This long classroom activity introduces students to a climate modeling software. Students visualize how temperature and snow coverage might change over the next 100 years. They run a 'climate simulation' to establish a baseline for comparison, do a 'experimental' simulation and compare the results. Students will then choose a region of their own interest to explore and compare the results with those documented in the IPCC impact reports. Students will gain a greater understanding and appreciation of the process and power of climate modeling.

In this worksheet-based activity, students review global visualizations of incoming sunlight and surface temperature and discuss seasonal change. Students use the visualizations to support inquiry on the differences in seasonal change in the Northern and Southern Hemispheres and how land and water absorb and release heat differently. The activity culminates in an argument about why one hemisphere experiences warmer summers although it receives less total solar energy.

This interactive animation focuses on the carbon cycle and includes embedded videos and captioned images to provide greater clarification and detail of the cycle than would be available by a single static visual alone.

In this classroom activity, students access sea surface temperature and wind speed data from a NASA site, plot and compare data, draw conclusions about surface current and sea surface temperature, and link their gained understanding to concerns about global climate change.

In this activity, students work in groups, plotting carbon dioxide concentrations over time on overheads and estimating the rate of change over five years. Stacked together, the overheads for the whole class show an increase on carbon dioxide over five years and annual variation driven by photosynthesis. This exercise enables students to practice basic quantitative skills and understand how important sampling intervals can be when studying changes over time. A goal is to see how small sample size may give incomplete picture of data.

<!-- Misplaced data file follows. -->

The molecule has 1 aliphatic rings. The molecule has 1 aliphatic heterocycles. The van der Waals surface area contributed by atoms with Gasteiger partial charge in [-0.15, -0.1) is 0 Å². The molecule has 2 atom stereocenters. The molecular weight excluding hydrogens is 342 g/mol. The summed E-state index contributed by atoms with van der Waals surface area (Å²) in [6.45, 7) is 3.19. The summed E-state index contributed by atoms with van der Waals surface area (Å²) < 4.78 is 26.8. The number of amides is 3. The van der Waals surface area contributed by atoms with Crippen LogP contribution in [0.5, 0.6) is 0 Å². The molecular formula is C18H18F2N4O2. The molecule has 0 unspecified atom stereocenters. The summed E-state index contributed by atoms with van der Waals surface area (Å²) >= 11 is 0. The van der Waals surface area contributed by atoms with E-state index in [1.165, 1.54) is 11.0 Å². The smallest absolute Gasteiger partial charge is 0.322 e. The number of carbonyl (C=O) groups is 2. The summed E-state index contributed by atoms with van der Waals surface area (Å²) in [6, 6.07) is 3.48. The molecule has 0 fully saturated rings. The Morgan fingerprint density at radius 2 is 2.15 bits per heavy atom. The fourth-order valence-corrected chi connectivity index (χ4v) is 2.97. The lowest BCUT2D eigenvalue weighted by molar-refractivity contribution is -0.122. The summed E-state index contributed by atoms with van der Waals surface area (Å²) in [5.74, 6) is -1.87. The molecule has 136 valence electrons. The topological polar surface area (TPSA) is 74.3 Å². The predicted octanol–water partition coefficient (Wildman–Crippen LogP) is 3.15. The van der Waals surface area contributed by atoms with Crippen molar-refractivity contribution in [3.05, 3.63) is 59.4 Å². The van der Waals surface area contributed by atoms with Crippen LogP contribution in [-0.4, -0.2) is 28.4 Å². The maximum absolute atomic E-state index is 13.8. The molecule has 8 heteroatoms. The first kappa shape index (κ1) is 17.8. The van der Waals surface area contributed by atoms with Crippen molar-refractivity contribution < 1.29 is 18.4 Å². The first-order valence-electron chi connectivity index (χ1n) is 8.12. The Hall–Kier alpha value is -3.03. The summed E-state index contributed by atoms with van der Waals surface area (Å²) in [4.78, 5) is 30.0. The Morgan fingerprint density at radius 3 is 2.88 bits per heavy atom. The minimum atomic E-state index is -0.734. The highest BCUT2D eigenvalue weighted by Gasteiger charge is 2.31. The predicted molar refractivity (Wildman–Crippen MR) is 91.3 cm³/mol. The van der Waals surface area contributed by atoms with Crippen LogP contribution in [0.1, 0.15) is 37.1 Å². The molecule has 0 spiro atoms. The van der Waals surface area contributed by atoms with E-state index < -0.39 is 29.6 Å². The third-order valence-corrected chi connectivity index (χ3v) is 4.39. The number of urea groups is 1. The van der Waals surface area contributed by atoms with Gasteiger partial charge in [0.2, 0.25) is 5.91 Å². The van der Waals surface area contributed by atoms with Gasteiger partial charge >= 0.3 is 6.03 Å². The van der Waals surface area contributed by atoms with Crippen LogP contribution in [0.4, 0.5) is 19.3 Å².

This image depicts a representative subset of the atmospheric processes related to aerosol lifecycles, cloud lifecycles, and aerosol-cloud-precipitation interactions that must be understood to improve future climate predictions.

This static image from NOAA's Pacific Marine Environmental Laboratory Carbon Program offers a visually compelling and scientifically sound image of the sea water carbonate chemistry process that leads to ocean acidification and impedes calcification.

This brief, hands-on activity illustrates the different heating capacities of soil and water in order to understand why places near the sea have a more moderate climate than those inland.

This video examines how scientists learn about the effects of climate change on the water cycle and what those effects might mean for our planet.

In this experiment, students investigate the importance of carbon dioxide to the reproductive growth of a marine microalga, Dunalliela sp. (Note that the directions are for teachers and that students protocol sheets will need to be created by teachers.)